A staff member for CARE in the Democratic Republic of the Congo (DRC), Alice is one of tens of thousands who fled the city of Goma after Mount Nyiragongo, one of the world’s most active volcanoes, erupted on 22May – killing 31 people and leaving 20,000 more homeless.
“The volcano eruption was very sudden and abrupt. No one was prepared for it. We got the alert at around six in the evening and no one knew that it was coming.
“We decided the best course of action was to evacuate to the other end of Lake Kivu. The journey was long, frustrating and exhausting. There were thousands of people evacuating, so the traffic on the road was crazy. A journey that should have taken less than an hour took nearly 10 hours. Many people were travelling on foot, including those with disabilities and young children, so it was a very difficult experience.
“For the first time in my life, I felt that I was out of control. I felt that there were so many things that were out of my hands. But I had to stay strong for my family because I was travelling with my son who is eight months old.
“The experience was very traumatising. At some points we had to get out and walk along the road as the vehicle went over bridges. At one point my car broke down and it took more than six hours to repair. It broke down in a national park in the middle of the night. I was so frustrated and very scared, because that region is known to be very unstable and insecure. I was really panicking as I was waiting for another vehicle to come to pick us to get to a secure place.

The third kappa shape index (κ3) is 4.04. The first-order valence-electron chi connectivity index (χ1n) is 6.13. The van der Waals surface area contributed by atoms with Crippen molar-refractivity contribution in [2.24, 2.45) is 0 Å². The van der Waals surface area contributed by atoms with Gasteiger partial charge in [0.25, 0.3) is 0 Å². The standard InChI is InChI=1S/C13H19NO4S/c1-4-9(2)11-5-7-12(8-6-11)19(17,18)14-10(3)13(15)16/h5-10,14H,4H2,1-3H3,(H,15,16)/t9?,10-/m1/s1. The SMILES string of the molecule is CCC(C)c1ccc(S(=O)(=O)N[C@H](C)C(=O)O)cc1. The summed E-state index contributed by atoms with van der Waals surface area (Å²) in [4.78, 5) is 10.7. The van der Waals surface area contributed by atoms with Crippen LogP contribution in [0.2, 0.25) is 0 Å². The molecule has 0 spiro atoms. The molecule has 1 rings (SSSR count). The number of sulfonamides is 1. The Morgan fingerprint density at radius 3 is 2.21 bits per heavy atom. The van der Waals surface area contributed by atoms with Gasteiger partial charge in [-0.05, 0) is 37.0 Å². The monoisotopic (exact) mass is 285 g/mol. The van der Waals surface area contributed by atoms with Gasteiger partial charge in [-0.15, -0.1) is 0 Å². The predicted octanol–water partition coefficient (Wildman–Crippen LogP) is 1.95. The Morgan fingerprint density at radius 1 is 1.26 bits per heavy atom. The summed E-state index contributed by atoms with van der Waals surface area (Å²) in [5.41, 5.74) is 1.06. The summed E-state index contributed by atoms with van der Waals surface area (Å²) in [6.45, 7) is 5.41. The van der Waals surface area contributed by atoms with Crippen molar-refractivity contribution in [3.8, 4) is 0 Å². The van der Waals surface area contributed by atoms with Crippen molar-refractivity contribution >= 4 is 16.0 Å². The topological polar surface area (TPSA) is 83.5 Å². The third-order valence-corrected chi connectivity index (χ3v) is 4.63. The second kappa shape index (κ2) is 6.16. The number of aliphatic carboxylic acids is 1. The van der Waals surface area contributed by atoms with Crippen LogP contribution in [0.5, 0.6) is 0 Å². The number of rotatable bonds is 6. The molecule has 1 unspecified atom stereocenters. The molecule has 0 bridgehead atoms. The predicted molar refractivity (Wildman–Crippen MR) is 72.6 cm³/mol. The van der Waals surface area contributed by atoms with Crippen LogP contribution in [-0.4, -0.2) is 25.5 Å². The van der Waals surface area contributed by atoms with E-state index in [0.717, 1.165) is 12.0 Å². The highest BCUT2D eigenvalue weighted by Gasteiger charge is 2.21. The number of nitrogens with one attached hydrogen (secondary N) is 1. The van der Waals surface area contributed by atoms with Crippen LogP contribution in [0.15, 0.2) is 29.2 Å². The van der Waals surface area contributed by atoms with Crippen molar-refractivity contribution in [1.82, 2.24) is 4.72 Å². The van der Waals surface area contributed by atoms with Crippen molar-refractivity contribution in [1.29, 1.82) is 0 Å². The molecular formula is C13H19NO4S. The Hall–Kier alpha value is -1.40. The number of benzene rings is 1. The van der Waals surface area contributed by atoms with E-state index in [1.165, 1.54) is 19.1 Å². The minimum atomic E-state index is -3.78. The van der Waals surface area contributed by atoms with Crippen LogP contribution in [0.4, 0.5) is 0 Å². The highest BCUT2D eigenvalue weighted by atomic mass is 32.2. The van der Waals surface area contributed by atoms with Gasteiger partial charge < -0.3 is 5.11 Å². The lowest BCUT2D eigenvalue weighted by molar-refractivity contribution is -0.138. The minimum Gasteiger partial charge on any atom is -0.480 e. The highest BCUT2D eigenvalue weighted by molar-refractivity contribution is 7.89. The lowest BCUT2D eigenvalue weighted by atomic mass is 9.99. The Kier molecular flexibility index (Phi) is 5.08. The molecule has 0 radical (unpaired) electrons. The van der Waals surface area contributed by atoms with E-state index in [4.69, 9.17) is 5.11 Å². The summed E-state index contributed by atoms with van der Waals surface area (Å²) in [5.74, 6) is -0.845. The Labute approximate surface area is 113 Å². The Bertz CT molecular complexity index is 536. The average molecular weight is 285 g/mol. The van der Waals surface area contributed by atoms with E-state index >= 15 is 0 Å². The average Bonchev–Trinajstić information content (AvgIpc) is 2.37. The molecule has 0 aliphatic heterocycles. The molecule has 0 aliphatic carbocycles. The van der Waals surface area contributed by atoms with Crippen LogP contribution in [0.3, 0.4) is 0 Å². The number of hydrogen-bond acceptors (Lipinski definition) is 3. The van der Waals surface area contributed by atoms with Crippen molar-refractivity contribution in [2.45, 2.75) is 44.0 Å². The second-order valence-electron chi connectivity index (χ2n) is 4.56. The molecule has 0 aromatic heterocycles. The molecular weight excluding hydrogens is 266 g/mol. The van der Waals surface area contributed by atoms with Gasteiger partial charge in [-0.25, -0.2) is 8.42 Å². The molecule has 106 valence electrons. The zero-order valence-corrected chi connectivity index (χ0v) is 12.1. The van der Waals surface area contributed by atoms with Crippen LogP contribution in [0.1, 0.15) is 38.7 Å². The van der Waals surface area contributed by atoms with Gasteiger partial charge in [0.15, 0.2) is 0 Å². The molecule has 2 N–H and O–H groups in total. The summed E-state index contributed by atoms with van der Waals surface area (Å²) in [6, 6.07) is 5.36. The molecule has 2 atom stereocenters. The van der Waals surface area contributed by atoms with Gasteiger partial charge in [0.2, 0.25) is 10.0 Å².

“Thankfully we are now safe and out of danger.
“Travelling with a toddler was really difficult. I had milk and powder porridge for him, but I had to knock on doors to ask for hot water so that I could make his food and feed him. I felt as a mother that I was out of control. I felt that I couldn’t do anything for my son.
“Even now the experience is hard to erase from my memory. It will stay for a lifetime because it was not an easy one. I had to make decisions that were really hard, and in many ways, I was fortunate as some had to make the entire journey on foot.”
CARE is ready to respond with lifesaving support for those who lost everything in the eruption.
CARE uses these donations to provide emergency relief and services to those who need them most. This will help the world’s most vulnerable people prepare for, and recover from, emergencies and disasters.